The main criticism was directed to the tone of the film; Stephen Holden in The New York Times review, noted, "In structure and tone, Red Tails proudly harks back to the 1940s and ’50s, when good guys were good, and bad guys bad."  In rebuttal, co-writer Aaron McGruder commented on the film's tone: "Some people are going to like this tonal choice and some people are going to say, 'Oh it should've been heavier and it should've been more dramatic.' But there's a version of this that doesn't have to be Saving Private Ryan . We can be Star Wars , as crazy as it is."  Roger Ebert of the Chicago Sun-Times gave the film two-and-a-half stars out of four, stating, " Red Tails (is) entertaining. Audiences are likely to enjoy it. The scenes of aerial combat are skillfully done and exciting."  In a similar vein, aviation historian Budd Davison, in agreement with fellow historian Barrett Tillman, although cognizant of the "Hollywood treatment", had a caution to aviation enthusiasts looking for a faithful reenactment of the Tuskegee legend, "... buy some popcorn, lean back and enjoy, this is Hollywood telling a story, not making a documentary. Save your guffaws until afterward with your friends."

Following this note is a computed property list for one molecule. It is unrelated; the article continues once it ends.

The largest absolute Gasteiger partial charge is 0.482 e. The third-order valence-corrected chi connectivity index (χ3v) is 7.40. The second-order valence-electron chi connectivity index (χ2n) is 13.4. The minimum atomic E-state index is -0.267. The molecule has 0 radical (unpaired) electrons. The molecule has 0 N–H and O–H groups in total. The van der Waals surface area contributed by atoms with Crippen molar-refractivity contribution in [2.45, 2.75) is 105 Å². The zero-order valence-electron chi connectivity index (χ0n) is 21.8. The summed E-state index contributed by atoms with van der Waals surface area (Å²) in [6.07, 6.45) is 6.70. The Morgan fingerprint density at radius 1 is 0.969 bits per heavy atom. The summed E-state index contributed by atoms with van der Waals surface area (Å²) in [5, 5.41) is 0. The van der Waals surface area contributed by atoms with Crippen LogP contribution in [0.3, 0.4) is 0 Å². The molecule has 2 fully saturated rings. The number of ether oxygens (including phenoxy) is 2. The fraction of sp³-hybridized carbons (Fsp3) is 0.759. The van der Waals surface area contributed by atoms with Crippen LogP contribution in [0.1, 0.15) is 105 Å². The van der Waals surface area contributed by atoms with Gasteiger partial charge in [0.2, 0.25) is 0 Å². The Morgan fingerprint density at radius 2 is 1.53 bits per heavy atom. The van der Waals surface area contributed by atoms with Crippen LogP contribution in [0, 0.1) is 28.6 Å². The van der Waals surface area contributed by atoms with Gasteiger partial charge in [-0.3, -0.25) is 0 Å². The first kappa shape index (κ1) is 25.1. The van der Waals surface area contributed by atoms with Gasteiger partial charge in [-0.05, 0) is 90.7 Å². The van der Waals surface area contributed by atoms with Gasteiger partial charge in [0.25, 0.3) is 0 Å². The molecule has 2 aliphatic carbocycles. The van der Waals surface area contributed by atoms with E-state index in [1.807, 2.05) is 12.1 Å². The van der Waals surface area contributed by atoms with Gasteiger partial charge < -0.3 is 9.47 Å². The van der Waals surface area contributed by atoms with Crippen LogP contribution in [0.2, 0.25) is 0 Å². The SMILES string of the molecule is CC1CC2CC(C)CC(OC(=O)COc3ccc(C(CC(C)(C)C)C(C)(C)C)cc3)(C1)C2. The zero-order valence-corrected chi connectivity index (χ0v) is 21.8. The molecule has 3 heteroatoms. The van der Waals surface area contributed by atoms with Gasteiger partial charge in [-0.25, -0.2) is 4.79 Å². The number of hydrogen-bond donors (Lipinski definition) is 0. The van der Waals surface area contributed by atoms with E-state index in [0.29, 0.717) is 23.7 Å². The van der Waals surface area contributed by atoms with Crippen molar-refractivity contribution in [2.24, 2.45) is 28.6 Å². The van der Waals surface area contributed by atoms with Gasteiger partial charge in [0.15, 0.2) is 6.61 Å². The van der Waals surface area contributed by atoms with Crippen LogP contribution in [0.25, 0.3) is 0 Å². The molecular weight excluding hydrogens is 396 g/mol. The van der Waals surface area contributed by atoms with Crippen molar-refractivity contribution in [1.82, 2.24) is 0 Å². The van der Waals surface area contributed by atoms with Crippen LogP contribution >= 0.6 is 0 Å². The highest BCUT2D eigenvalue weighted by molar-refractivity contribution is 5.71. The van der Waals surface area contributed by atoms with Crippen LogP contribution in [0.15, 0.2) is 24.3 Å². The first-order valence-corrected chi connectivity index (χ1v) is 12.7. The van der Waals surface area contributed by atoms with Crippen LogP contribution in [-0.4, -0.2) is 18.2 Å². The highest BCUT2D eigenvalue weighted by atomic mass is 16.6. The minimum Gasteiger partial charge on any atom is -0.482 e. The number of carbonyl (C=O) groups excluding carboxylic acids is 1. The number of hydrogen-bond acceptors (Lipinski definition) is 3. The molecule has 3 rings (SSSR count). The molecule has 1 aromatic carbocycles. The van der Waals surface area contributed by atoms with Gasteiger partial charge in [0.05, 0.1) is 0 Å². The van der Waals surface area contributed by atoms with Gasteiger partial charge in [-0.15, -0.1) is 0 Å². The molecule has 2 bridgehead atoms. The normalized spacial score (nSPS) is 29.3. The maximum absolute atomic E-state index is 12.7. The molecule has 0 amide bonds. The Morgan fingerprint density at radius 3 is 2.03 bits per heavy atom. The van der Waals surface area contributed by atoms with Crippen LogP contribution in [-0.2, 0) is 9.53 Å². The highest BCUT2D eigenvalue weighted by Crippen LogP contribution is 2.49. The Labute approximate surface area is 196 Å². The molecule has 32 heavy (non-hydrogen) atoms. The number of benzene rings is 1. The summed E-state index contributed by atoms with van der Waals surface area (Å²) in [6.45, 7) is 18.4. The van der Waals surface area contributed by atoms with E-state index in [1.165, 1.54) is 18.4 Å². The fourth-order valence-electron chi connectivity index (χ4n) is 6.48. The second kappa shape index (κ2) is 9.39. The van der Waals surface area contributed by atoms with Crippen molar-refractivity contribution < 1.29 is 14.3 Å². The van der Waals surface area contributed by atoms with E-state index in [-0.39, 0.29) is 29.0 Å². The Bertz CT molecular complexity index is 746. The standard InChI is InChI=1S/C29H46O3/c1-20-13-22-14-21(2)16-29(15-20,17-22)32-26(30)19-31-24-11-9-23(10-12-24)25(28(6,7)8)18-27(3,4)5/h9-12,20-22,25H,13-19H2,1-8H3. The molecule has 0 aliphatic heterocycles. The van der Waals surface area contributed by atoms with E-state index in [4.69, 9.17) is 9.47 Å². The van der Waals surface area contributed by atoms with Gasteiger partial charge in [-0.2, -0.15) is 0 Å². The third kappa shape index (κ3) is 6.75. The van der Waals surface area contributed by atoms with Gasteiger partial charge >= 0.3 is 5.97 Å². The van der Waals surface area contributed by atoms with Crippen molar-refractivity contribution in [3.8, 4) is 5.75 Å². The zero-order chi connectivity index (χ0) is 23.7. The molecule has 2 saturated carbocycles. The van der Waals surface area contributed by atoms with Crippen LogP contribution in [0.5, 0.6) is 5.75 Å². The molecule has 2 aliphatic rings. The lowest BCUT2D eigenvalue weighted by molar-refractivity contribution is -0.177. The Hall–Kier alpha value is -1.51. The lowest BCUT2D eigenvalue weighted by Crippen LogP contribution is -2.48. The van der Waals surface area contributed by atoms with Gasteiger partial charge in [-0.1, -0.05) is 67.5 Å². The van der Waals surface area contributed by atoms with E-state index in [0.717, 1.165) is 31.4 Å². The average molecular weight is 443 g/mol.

The annual Atlanta Warbird Weekend dinner Saturday night will feature the Tuskegee Airmen at the 57th Fighter Group Restaurant. Tickets are available by clicking HERE. You may also like:
The Rosenwald Fund , a major Chicago -based philanthropy devoted to black education and community development in the South , provided financial support to pay for the eventual treatment of the patients. They had previously collaborated with Public Health Services in a study of syphilis prevalence in over 2,000 black workers in Mississippi's Delta Pine and Land Company in 1928, and helped provide treatment for 25% of the workers who had tested positive for the disease.  Study researchers initially recruited 399 syphilitic Black men, and 201 healthy Black men as controls.